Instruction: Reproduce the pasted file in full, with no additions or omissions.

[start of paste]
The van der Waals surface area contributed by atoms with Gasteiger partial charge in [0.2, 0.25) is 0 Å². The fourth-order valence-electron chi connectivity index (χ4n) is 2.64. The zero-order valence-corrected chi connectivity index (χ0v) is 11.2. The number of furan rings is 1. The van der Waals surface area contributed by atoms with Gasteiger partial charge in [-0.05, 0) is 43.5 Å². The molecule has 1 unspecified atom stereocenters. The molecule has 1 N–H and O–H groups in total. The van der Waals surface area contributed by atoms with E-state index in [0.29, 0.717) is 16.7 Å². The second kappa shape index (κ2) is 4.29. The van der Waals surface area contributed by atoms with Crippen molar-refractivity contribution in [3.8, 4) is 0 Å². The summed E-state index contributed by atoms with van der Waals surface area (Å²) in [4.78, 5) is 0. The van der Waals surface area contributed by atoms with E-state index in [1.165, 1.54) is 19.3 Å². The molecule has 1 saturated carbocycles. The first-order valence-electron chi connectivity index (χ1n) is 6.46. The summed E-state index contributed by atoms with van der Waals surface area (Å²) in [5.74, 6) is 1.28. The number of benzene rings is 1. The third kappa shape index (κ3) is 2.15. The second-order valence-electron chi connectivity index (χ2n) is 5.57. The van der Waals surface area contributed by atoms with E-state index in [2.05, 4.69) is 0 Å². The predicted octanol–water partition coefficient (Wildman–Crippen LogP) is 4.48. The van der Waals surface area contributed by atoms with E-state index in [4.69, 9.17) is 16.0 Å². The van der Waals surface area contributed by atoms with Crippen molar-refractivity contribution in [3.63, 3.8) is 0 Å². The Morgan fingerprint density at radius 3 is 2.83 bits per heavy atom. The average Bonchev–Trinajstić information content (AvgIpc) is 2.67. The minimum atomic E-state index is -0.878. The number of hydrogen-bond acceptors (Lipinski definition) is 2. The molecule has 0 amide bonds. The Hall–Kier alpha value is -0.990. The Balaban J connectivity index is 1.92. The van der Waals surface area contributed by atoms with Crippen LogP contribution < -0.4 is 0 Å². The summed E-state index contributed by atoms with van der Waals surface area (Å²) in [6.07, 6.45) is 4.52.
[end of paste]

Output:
The van der Waals surface area contributed by atoms with Gasteiger partial charge in [0.2, 0.25) is 0 Å². The fourth-order valence-electron chi connectivity index (χ4n) is 2.64. The zero-order valence-corrected chi connectivity index (χ0v) is 11.2. The number of furan rings is 1. The van der Waals surface area contributed by atoms with Gasteiger partial charge in [-0.05, 0) is 43.5 Å². The molecule has 1 unspecified atom stereocenters. The molecule has 1 N–H and O–H groups in total. The van der Waals surface area contributed by atoms with E-state index in [0.29, 0.717) is 16.7 Å². The second kappa shape index (κ2) is 4.29. The van der Waals surface area contributed by atoms with Crippen molar-refractivity contribution in [3.8, 4) is 0 Å². The summed E-state index contributed by atoms with van der Waals surface area (Å²) in [4.78, 5) is 0. The van der Waals surface area contributed by atoms with E-state index in [1.165, 1.54) is 19.3 Å². The molecule has 1 saturated carbocycles. The first-order valence-electron chi connectivity index (χ1n) is 6.46. The summed E-state index contributed by atoms with van der Waals surface area (Å²) in [5.74, 6) is 1.28. The number of benzene rings is 1. The third kappa shape index (κ3) is 2.15. The second-order valence-electron chi connectivity index (χ2n) is 5.57. The van der Waals surface area contributed by atoms with E-state index in [2.05, 4.69) is 0 Å². The predicted octanol–water partition coefficient (Wildman–Crippen LogP) is 4.48. The van der Waals surface area contributed by atoms with E-state index in [4.69, 9.17) is 16.0 Å². The van der Waals surface area contributed by atoms with Crippen molar-refractivity contribution in [3.63, 3.8) is 0 Å². The Morgan fingerprint density at radius 3 is 2.83 bits per heavy atom. The average Bonchev–Trinajstić information content (AvgIpc) is 2.67. The minimum atomic E-state index is -0.878. The number of hydrogen-bond acceptors (Lipinski definition) is 2. The molecule has 0 amide bonds. The Hall–Kier alpha value is -0.990. The Balaban J connectivity index is 1.92. The van der Waals surface area contributed by atoms with Crippen LogP contribution < -0.4 is 0 Å². The summed E-state index contributed by atoms with van der Waals surface area (Å²) in [6.07, 6.45) is 4.52.